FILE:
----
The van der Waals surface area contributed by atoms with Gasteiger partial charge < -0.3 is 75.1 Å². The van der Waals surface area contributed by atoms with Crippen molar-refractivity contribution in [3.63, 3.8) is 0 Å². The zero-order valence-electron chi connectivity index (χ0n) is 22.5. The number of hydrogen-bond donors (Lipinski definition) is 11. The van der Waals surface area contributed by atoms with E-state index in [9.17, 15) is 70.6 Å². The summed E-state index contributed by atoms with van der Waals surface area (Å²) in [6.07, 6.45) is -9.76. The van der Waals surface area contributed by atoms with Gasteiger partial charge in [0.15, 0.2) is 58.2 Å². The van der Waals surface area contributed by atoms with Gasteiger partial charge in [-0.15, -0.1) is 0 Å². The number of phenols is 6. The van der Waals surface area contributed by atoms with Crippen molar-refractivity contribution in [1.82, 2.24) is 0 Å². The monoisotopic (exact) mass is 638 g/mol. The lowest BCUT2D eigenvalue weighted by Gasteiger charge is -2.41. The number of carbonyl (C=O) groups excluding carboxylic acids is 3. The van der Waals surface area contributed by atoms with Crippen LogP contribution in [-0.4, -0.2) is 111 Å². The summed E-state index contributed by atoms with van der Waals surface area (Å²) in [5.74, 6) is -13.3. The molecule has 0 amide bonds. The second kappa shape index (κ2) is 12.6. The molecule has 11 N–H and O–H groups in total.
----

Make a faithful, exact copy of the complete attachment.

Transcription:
The van der Waals surface area contributed by atoms with Gasteiger partial charge < -0.3 is 75.1 Å². The van der Waals surface area contributed by atoms with Crippen molar-refractivity contribution in [3.63, 3.8) is 0 Å². The zero-order valence-electron chi connectivity index (χ0n) is 22.5. The number of hydrogen-bond donors (Lipinski definition) is 11. The van der Waals surface area contributed by atoms with E-state index in [9.17, 15) is 70.6 Å². The summed E-state index contributed by atoms with van der Waals surface area (Å²) in [6.07, 6.45) is -9.76. The van der Waals surface area contributed by atoms with Gasteiger partial charge in [0.15, 0.2) is 58.2 Å². The van der Waals surface area contributed by atoms with Gasteiger partial charge in [-0.15, -0.1) is 0 Å². The number of phenols is 6. The van der Waals surface area contributed by atoms with Crippen molar-refractivity contribution in [1.82, 2.24) is 0 Å². The monoisotopic (exact) mass is 638 g/mol. The lowest BCUT2D eigenvalue weighted by Gasteiger charge is -2.41. The number of carbonyl (C=O) groups excluding carboxylic acids is 3. The van der Waals surface area contributed by atoms with Crippen LogP contribution in [-0.4, -0.2) is 111 Å². The summed E-state index contributed by atoms with van der Waals surface area (Å²) in [5.74, 6) is -13.3. The molecule has 0 amide bonds. The second kappa shape index (κ2) is 12.6. The molecule has 11 N–H and O–H groups in total.